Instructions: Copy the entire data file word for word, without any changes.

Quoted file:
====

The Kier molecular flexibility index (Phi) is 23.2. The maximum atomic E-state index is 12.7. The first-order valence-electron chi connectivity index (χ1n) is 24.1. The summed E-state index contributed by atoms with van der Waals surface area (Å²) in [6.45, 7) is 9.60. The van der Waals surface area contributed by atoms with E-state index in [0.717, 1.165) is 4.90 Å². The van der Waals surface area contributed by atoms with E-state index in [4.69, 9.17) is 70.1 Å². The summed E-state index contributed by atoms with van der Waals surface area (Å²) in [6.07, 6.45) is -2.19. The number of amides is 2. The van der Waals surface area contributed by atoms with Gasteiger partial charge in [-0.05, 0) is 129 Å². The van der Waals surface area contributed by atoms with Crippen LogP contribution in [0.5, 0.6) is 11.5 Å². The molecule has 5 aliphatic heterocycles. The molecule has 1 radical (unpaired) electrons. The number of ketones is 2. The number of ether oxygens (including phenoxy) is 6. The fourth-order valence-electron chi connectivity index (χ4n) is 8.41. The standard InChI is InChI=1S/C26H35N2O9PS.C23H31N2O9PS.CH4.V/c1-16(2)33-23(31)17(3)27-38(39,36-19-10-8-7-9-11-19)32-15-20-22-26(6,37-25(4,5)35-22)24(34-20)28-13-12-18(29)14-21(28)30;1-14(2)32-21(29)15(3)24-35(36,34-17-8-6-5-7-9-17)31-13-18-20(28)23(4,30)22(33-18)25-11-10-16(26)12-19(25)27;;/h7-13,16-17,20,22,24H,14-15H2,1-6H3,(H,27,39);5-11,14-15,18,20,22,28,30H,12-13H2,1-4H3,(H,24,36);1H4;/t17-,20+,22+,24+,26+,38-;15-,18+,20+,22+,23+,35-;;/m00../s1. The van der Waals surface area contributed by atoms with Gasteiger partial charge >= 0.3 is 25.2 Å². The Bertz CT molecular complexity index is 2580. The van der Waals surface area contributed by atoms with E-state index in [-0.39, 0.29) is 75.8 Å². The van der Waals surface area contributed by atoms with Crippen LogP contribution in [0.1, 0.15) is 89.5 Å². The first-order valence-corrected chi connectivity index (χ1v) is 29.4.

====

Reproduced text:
The Kier molecular flexibility index (Phi) is 23.2. The maximum atomic E-state index is 12.7. The first-order valence-electron chi connectivity index (χ1n) is 24.1. The summed E-state index contributed by atoms with van der Waals surface area (Å²) in [6.45, 7) is 9.60. The van der Waals surface area contributed by atoms with E-state index in [0.717, 1.165) is 4.90 Å². The van der Waals surface area contributed by atoms with E-state index in [4.69, 9.17) is 70.1 Å². The summed E-state index contributed by atoms with van der Waals surface area (Å²) in [6.07, 6.45) is -2.19. The number of amides is 2. The van der Waals surface area contributed by atoms with Gasteiger partial charge in [-0.05, 0) is 129 Å². The van der Waals surface area contributed by atoms with Crippen LogP contribution in [0.5, 0.6) is 11.5 Å². The molecule has 5 aliphatic heterocycles. The molecule has 1 radical (unpaired) electrons. The number of ketones is 2. The number of ether oxygens (including phenoxy) is 6. The fourth-order valence-electron chi connectivity index (χ4n) is 8.41. The standard InChI is InChI=1S/C26H35N2O9PS.C23H31N2O9PS.CH4.V/c1-16(2)33-23(31)17(3)27-38(39,36-19-10-8-7-9-11-19)32-15-20-22-26(6,37-25(4,5)35-22)24(34-20)28-13-12-18(29)14-21(28)30;1-14(2)32-21(29)15(3)24-35(36,34-17-8-6-5-7-9-17)31-13-18-20(28)23(4,30)22(33-18)25-11-10-16(26)12-19(25)27;;/h7-13,16-17,20,22,24H,14-15H2,1-6H3,(H,27,39);5-11,14-15,18,20,22,28,30H,12-13H2,1-4H3,(H,24,36);1H4;/t17-,20+,22+,24+,26+,38-;15-,18+,20+,22+,23+,35-;;/m00../s1. The van der Waals surface area contributed by atoms with Gasteiger partial charge >= 0.3 is 25.2 Å². The Bertz CT molecular complexity index is 2580. The van der Waals surface area contributed by atoms with E-state index in [-0.39, 0.29) is 75.8 Å². The van der Waals surface area contributed by atoms with Crippen LogP contribution in [0.1, 0.15) is 89.5 Å². The first-order valence-corrected chi connectivity index (χ1v) is 29.4.